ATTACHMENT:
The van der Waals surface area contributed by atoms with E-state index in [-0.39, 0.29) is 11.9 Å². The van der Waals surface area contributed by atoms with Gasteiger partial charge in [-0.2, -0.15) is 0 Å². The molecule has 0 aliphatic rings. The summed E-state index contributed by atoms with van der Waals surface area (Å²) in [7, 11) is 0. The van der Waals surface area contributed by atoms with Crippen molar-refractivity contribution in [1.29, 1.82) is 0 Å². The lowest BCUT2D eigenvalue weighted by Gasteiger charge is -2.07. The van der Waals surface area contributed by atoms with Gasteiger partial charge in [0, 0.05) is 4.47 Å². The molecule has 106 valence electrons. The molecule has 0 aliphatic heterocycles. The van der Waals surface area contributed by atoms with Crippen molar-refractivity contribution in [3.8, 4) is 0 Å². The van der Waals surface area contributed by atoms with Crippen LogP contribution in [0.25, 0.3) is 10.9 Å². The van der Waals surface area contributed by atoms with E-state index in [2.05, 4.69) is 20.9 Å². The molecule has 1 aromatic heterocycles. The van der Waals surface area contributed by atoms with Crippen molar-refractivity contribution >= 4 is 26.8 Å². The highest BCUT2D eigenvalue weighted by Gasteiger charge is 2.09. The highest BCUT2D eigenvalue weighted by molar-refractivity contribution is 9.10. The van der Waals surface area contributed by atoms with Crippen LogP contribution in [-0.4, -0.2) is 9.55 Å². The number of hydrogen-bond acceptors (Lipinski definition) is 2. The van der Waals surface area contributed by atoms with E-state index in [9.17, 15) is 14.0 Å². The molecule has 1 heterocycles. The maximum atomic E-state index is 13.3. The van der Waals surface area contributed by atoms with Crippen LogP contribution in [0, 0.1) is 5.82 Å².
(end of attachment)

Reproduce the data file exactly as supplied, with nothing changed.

The van der Waals surface area contributed by atoms with E-state index in [-0.39, 0.29) is 11.9 Å². The van der Waals surface area contributed by atoms with Gasteiger partial charge in [-0.2, -0.15) is 0 Å². The molecule has 0 aliphatic rings. The summed E-state index contributed by atoms with van der Waals surface area (Å²) in [7, 11) is 0. The van der Waals surface area contributed by atoms with Crippen molar-refractivity contribution in [1.29, 1.82) is 0 Å². The lowest BCUT2D eigenvalue weighted by Gasteiger charge is -2.07. The van der Waals surface area contributed by atoms with Gasteiger partial charge in [0, 0.05) is 4.47 Å². The molecule has 106 valence electrons. The molecule has 0 aliphatic heterocycles. The van der Waals surface area contributed by atoms with Crippen molar-refractivity contribution in [3.8, 4) is 0 Å². The van der Waals surface area contributed by atoms with Crippen LogP contribution in [0.25, 0.3) is 10.9 Å². The van der Waals surface area contributed by atoms with E-state index in [2.05, 4.69) is 20.9 Å². The molecule has 1 aromatic heterocycles. The van der Waals surface area contributed by atoms with Crippen molar-refractivity contribution >= 4 is 26.8 Å². The highest BCUT2D eigenvalue weighted by Gasteiger charge is 2.09. The highest BCUT2D eigenvalue weighted by molar-refractivity contribution is 9.10. The van der Waals surface area contributed by atoms with Crippen LogP contribution in [-0.4, -0.2) is 9.55 Å². The number of hydrogen-bond acceptors (Lipinski definition) is 2. The van der Waals surface area contributed by atoms with E-state index in [9.17, 15) is 14.0 Å². The molecule has 1 heterocycles. The maximum atomic E-state index is 13.3. The van der Waals surface area contributed by atoms with Crippen LogP contribution in [0, 0.1) is 5.82 Å².